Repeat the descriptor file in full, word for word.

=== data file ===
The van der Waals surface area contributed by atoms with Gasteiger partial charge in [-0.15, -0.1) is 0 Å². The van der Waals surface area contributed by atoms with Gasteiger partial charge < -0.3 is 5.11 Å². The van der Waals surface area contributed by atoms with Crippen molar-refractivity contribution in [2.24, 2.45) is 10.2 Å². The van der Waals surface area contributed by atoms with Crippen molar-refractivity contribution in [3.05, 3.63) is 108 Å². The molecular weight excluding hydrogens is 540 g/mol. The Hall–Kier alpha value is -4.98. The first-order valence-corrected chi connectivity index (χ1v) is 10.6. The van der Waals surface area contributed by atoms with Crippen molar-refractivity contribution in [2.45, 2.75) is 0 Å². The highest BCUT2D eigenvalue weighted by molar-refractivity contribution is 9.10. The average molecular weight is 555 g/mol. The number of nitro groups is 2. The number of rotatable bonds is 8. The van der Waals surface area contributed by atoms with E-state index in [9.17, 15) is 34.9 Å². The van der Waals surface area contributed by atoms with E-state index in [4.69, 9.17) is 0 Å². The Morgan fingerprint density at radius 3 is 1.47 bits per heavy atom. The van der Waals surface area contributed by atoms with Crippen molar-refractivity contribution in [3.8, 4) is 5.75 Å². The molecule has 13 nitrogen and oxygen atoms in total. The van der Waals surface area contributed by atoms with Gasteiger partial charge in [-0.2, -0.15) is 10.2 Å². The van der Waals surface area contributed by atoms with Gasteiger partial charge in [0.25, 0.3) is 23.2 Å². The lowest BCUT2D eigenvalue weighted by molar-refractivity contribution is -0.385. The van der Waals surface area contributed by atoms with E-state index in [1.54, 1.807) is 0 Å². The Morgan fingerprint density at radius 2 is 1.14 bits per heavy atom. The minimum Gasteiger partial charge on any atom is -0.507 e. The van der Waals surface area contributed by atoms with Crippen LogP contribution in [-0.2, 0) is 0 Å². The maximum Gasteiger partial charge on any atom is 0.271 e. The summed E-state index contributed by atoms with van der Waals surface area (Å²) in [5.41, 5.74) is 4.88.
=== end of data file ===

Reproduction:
The van der Waals surface area contributed by atoms with Gasteiger partial charge in [-0.15, -0.1) is 0 Å². The van der Waals surface area contributed by atoms with Gasteiger partial charge < -0.3 is 5.11 Å². The van der Waals surface area contributed by atoms with Crippen molar-refractivity contribution in [2.24, 2.45) is 10.2 Å². The van der Waals surface area contributed by atoms with Crippen molar-refractivity contribution in [3.05, 3.63) is 108 Å². The molecular weight excluding hydrogens is 540 g/mol. The Hall–Kier alpha value is -4.98. The first-order valence-corrected chi connectivity index (χ1v) is 10.6. The van der Waals surface area contributed by atoms with Crippen molar-refractivity contribution in [2.45, 2.75) is 0 Å². The highest BCUT2D eigenvalue weighted by molar-refractivity contribution is 9.10. The average molecular weight is 555 g/mol. The number of nitro groups is 2. The number of rotatable bonds is 8. The van der Waals surface area contributed by atoms with E-state index in [9.17, 15) is 34.9 Å². The van der Waals surface area contributed by atoms with E-state index in [4.69, 9.17) is 0 Å². The Morgan fingerprint density at radius 3 is 1.47 bits per heavy atom. The van der Waals surface area contributed by atoms with Crippen molar-refractivity contribution in [3.8, 4) is 5.75 Å². The molecule has 13 nitrogen and oxygen atoms in total. The van der Waals surface area contributed by atoms with Gasteiger partial charge in [-0.2, -0.15) is 10.2 Å². The van der Waals surface area contributed by atoms with Gasteiger partial charge in [0.25, 0.3) is 23.2 Å². The lowest BCUT2D eigenvalue weighted by molar-refractivity contribution is -0.385. The van der Waals surface area contributed by atoms with E-state index in [1.54, 1.807) is 0 Å². The Morgan fingerprint density at radius 2 is 1.14 bits per heavy atom. The minimum Gasteiger partial charge on any atom is -0.507 e. The van der Waals surface area contributed by atoms with Crippen LogP contribution in [-0.2, 0) is 0 Å². The maximum Gasteiger partial charge on any atom is 0.271 e. The summed E-state index contributed by atoms with van der Waals surface area (Å²) in [5.41, 5.74) is 4.88.